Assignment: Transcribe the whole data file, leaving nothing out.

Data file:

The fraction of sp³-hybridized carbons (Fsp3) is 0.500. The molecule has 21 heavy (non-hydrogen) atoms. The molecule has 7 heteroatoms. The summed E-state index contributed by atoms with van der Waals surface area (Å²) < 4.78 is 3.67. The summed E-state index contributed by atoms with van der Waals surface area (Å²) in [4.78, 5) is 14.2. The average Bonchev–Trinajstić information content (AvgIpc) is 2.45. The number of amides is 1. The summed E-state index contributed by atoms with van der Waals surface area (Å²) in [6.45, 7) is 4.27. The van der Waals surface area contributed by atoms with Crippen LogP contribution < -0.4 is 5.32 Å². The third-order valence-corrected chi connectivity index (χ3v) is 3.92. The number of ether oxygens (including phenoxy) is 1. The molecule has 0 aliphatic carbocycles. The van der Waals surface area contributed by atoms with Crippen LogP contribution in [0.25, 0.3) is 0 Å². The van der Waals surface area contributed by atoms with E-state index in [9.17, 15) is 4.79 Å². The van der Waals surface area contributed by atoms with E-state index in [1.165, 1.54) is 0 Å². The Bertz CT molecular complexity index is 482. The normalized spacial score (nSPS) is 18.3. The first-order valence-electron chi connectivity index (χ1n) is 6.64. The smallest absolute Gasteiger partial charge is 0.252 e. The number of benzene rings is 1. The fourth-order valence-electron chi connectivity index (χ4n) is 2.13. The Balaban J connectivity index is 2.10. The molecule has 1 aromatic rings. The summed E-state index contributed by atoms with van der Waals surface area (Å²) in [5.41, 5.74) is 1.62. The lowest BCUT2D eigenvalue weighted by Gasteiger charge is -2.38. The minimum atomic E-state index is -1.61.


The fraction of sp³-hybridized carbons (Fsp3) is 0.500. The molecule has 21 heavy (non-hydrogen) atoms. The molecule has 7 heteroatoms. The summed E-state index contributed by atoms with van der Waals surface area (Å²) < 4.78 is 3.67. The summed E-state index contributed by atoms with van der Waals surface area (Å²) in [4.78, 5) is 14.2. The average Bonchev–Trinajstić information content (AvgIpc) is 2.45. The number of amides is 1. The summed E-state index contributed by atoms with van der Waals surface area (Å²) in [6.45, 7) is 4.27. The van der Waals surface area contributed by atoms with Crippen LogP contribution < -0.4 is 5.32 Å². The third-order valence-corrected chi connectivity index (χ3v) is 3.92. The number of ether oxygens (including phenoxy) is 1. The molecule has 0 aliphatic carbocycles. The van der Waals surface area contributed by atoms with Crippen LogP contribution in [0.25, 0.3) is 0 Å². The van der Waals surface area contributed by atoms with E-state index in [9.17, 15) is 4.79 Å². The van der Waals surface area contributed by atoms with E-state index in [1.165, 1.54) is 0 Å². The Bertz CT molecular complexity index is 482. The normalized spacial score (nSPS) is 18.3. The first-order valence-electron chi connectivity index (χ1n) is 6.64. The smallest absolute Gasteiger partial charge is 0.252 e. The number of benzene rings is 1. The fourth-order valence-electron chi connectivity index (χ4n) is 2.13. The Balaban J connectivity index is 2.10. The molecule has 1 aromatic rings. The summed E-state index contributed by atoms with van der Waals surface area (Å²) in [5.41, 5.74) is 1.62. The lowest BCUT2D eigenvalue weighted by Gasteiger charge is -2.38. The minimum atomic E-state index is -1.61.